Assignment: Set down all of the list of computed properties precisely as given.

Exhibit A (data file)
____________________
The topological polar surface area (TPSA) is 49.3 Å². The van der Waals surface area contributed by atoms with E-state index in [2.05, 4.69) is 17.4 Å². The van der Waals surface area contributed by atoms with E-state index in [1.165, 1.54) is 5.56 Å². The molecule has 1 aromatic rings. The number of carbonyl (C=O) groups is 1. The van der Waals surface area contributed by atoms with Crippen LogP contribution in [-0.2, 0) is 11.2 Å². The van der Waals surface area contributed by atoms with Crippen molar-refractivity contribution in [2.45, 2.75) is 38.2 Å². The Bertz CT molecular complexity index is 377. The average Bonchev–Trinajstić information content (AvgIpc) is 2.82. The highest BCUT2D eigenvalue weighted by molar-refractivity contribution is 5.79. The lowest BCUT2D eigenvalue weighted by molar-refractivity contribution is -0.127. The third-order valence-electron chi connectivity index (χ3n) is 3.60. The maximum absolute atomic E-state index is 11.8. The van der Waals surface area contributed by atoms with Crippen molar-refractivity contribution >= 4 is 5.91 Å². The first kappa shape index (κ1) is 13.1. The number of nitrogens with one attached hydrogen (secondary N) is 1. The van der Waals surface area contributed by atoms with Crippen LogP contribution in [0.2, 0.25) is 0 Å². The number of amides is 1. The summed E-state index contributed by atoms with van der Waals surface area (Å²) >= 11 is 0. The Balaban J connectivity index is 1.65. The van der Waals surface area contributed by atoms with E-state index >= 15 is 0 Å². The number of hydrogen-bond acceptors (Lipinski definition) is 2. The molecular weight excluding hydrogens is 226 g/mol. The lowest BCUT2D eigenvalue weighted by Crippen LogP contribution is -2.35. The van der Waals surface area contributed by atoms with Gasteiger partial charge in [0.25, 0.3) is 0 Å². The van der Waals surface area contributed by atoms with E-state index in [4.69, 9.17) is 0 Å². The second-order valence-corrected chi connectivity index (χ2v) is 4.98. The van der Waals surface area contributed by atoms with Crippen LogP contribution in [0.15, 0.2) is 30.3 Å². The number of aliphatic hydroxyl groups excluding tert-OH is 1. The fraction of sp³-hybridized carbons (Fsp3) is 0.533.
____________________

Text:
The topological polar surface area (TPSA) is 49.3 Å². The van der Waals surface area contributed by atoms with E-state index in [2.05, 4.69) is 17.4 Å². The van der Waals surface area contributed by atoms with E-state index in [1.165, 1.54) is 5.56 Å². The molecule has 1 aromatic rings. The number of carbonyl (C=O) groups is 1. The van der Waals surface area contributed by atoms with Crippen LogP contribution in [-0.2, 0) is 11.2 Å². The van der Waals surface area contributed by atoms with Crippen molar-refractivity contribution in [2.45, 2.75) is 38.2 Å². The Bertz CT molecular complexity index is 377. The average Bonchev–Trinajstić information content (AvgIpc) is 2.82. The highest BCUT2D eigenvalue weighted by molar-refractivity contribution is 5.79. The lowest BCUT2D eigenvalue weighted by molar-refractivity contribution is -0.127. The third-order valence-electron chi connectivity index (χ3n) is 3.60. The maximum absolute atomic E-state index is 11.8. The van der Waals surface area contributed by atoms with Crippen molar-refractivity contribution >= 4 is 5.91 Å². The first kappa shape index (κ1) is 13.1. The number of nitrogens with one attached hydrogen (secondary N) is 1. The van der Waals surface area contributed by atoms with Crippen LogP contribution in [0.2, 0.25) is 0 Å². The number of amides is 1. The summed E-state index contributed by atoms with van der Waals surface area (Å²) >= 11 is 0. The Balaban J connectivity index is 1.65. The van der Waals surface area contributed by atoms with E-state index >= 15 is 0 Å². The number of hydrogen-bond acceptors (Lipinski definition) is 2. The molecular weight excluding hydrogens is 226 g/mol. The lowest BCUT2D eigenvalue weighted by Crippen LogP contribution is -2.35. The van der Waals surface area contributed by atoms with Gasteiger partial charge in [0.25, 0.3) is 0 Å². The van der Waals surface area contributed by atoms with E-state index in [4.69, 9.17) is 0 Å². The second-order valence-corrected chi connectivity index (χ2v) is 4.98. The van der Waals surface area contributed by atoms with Crippen LogP contribution in [0.15, 0.2) is 30.3 Å². The number of aliphatic hydroxyl groups excluding tert-OH is 1. The fraction of sp³-hybridized carbons (Fsp3) is 0.533.